Keen is an onboarding platform, allowing organisations to improve their "customer success" by helping new users familiarise themselves with the product they've recently signed-up for. Keen also allows organisations to invite and monitor their users through the onboarding process, identifying successful onboardings and stragglers that need attention.
We were asked by Keen to build the Minimal Viable Product (MVP) version of their application.
Building an MVP meant making tough technical and design choices in order to deliver a useful product on budget. We were aware that all the while we were making these choices, the requirements of the product were likely to change as new ideas emerged and discoveries were made by the client.
With a product that was inherently complex, and with limited time, the biggest challenge would be reducing the vision down to it's very core, and building a truly Minimum Viable Product.
Keen would also need a complex tutorial creation system that would allow organisations to white-label their onboarding sites with a custom domain. For us, this would mean that we would need to not only support custom domains but also securely separate end-users signing up to individual sites from one another.
We settled on a pure Ruby on Rails stack for Keen's MVP application. The Rails framework allowed us to quickly build out a wide variety of features required by modern web applications, including authentication, mail sending, and solid test coverage.
We initially built out a set of interactive prototypes which not only helped solidify a shared understanding of the product, but allowed us to identify aspects of the product that we either felt wouldn't work well, or would be too time consuming to build as part of the MVP.
With the MVP scope more refined, we begun to build out a pattern library of user interface components while simultaneously mapping out the fundamental database design and user authentication functionality. This meant we could get the client satisfied with the aesthetics of their product before actually needing to do any significant coding work.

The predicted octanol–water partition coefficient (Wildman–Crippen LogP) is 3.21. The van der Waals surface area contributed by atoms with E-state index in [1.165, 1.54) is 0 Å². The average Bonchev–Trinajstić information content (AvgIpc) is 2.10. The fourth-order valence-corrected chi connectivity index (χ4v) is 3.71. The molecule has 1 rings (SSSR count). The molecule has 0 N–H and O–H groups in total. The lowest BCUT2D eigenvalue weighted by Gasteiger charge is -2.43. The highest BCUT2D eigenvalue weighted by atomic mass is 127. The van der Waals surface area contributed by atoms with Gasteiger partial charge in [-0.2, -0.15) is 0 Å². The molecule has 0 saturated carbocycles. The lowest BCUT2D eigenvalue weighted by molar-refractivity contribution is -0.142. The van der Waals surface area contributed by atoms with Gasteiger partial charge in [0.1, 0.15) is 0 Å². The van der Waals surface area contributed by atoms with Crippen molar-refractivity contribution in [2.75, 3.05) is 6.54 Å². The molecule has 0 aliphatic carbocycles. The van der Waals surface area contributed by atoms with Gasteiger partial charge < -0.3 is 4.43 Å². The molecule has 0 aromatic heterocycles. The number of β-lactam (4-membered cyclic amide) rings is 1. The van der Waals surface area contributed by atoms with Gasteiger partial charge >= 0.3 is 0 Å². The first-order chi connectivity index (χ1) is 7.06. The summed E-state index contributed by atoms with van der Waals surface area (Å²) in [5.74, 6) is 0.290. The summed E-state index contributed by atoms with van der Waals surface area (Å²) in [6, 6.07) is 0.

We opted to do the database design and authentication at the same time here as this was a fairly stable known quantity for the project, and allowed us to double down on building a solid foundation for the project while we worked out some of the finer implementation details.
With the groundwork in place, we began layering up functionality within the platform. By continually publishing changes to a development version, the Keen team had direct visibility of the progress of their application build, and helped to further tighten the feedback loop between us both.
Separated user registrations proved difficult without duplicating data, but with careful database design and thorough automated testing we were able to run multiple onboarding websites from Keen with completely separated authentication.
Keen launched at the beginning of 2017, and has already made its first successful sales.
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